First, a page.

Where are Netanyahu's priorities?

Preserving the country's heritage is a worthy task, but if it is the most important to the PM, we have a serious problem.

By BY JEFF BARAK
February 8, 2010 11:04
4 minute read.
Prime Minister Binyamin Netanyahu

Bibi smiling and pointing 311 ap. (photo credit: Associated Press)

 
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It wasn’t Binyamin Netanyahu’s failure to slap down Avigdor Lieberman last week after the foreign minister’s irresponsible rant against the Assad family that once again highlighted the hollowness of his premiership; rather, it was his keynote address to the Herzliya Conference in which he extolled the virtue of archeological parks.

Over the years, rightly or wrongly, the Herzliya Conference (as opposed to the Knesset plenum) has become the preferred venue of choice for prime ministers to lay out their vision for the country, most prominently when Ariel Sharon announced his decision to disengage from the Gaza Strip at the 2004 conference. As such, there is always an atmosphere of expectancy when the prime minister gets up to deliver his speech.

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Not anymore. Netanyahu’s remarks at Herzliya were so bland it seemed he was deliberately ensuring he would not be invited back next year to address the audience. His main policy pronouncement centered on a government work plan that will reverse the neglect of the country’s heritage sites and the establishment of two more walking trails to complement the existing Israel Trail.

Now preserving the country’s heritage, such as the crumbling house on the shore near Atlit where, in the example Netanyahu gave, Aaron Aaronsohn and the Nili underground signaled the British during World War I when the Turks still ruled Palestine, is a worthy task, but if this is the issue uppermost in the prime minister’s mind, we have a serious problem.



IN CASE it has escaped Netanyahu’s notice, peace with the Palestinians in non-existent, the Iranian regime is still refusing to halt its nuclear program, the Syrians are threatening to destroy our cities, Hizbullah has successfully rearmed in South Lebanon, the country’s strategic ties with moderate Muslim states such as Jordan and Turkey are at their lowest ebb since the early 1990s and our international image has hit a new low following the government’s refusal to address the Goldstone Report’s accusations.

At home, the situation is not much better. As the recent OECD report noted, our economy has shown resilience during the global recession, but more active education and employment policies – particularly targeted at Arabs and haredim – are needed to bolster the country’s economic performance and bridge the deep divisions facing society.



One in five Israelis lives in poverty, a much higher ratio than in any OECD country. Crucially, poverty is highest among the youngest and fastest growing population groups in the country: Just over half of Arab Israelis and 60 percent of haredim live below the poverty line, compared with just over 10% of the rest of the population. And the rapid population growth of these two communities means that Arab Israelis and haredim now account for more than 45% of children currently starting primary school.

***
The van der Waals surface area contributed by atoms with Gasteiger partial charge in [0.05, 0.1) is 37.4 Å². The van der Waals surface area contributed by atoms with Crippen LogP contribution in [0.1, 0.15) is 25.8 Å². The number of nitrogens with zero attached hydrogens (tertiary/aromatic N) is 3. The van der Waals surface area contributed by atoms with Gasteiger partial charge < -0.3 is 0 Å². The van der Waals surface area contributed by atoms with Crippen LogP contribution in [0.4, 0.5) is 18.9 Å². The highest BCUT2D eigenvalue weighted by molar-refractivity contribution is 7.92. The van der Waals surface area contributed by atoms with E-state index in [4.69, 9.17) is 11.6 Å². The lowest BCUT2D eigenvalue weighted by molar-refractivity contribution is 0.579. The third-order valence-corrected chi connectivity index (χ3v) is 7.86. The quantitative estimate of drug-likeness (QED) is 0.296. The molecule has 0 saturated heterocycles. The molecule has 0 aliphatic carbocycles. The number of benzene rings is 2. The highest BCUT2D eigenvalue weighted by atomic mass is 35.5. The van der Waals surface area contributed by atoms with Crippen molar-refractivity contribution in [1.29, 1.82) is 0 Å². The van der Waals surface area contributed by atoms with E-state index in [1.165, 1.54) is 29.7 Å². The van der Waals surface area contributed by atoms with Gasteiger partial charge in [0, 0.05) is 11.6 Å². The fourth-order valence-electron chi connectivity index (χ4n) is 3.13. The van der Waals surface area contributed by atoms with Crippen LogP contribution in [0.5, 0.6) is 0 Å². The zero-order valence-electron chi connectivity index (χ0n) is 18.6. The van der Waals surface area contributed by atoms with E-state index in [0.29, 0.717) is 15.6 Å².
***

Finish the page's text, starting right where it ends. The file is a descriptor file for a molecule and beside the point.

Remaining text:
While Netanyahu is looking back at the past as a way to educate our children “about the values connected to our identity and heritage,” almost half of first-grade pupils belong to communities that ideologically reject this identity and heritage. It will take more than an “Israel Experience” walking trail or a restored film archive to connect these groups to the Zionist ethos the prime minister wants to promote.



NETANYAHU HAS been prime minister for almost a year and has nothing to show for it. His single accomplishment was the adoption of a two-year budget, thus saving the country from one round of political extortion from the government’s smaller parties, but that was more due to the timing of the election that brought him to power than any policy decision on his part.

His decision to create the largest government in the country’s history, with dozens of ministers and deputy ministers responsible for nothing, was meant to ensure his comfortable political survival, but in the end it will be the cause of his downfall as boredom will eventually lead to plotting. Idle hands also make for irresponsible ministerial statements, as we saw in the case of Yossi Peled, who started off the latest round of saber rattling with Syria, when he predicted recently, apropos of nothing, that a military conflict in the North “was inevitable.”

It was unfortunate that the Syrians then misinterpreted Defense Minister Ehud Barak’s remarks to the IDF top brass that stalled peace talks with Damascus would lead to another round of fighting and then we’ll return to “negotiate on the exact same issues we have been discussing with them for the past 15 years” as a threat, rather than an internal statement emphasizing the importance of negotiations. Barak knows what he’s talking about. With negotiations with the Palestinians stuck due to both Netanyahu’s failure to truly convince that he is sincere in his desire to reach a final-status deal, and the Palestinian leadership’s refusal to make the concessions needed if a deal is ever going to be struck, the best hope to prevent another round of fighting breaking out in the region is for Jerusalem to seek an agreement with Damascus.

Unfortunately, it seems that our prime minister is too busy seeking out ruins to repair than pursuing ways to bring the Syrians to the negotiating table.


The writer is a former editor-in-chief of The Jerusalem Post.

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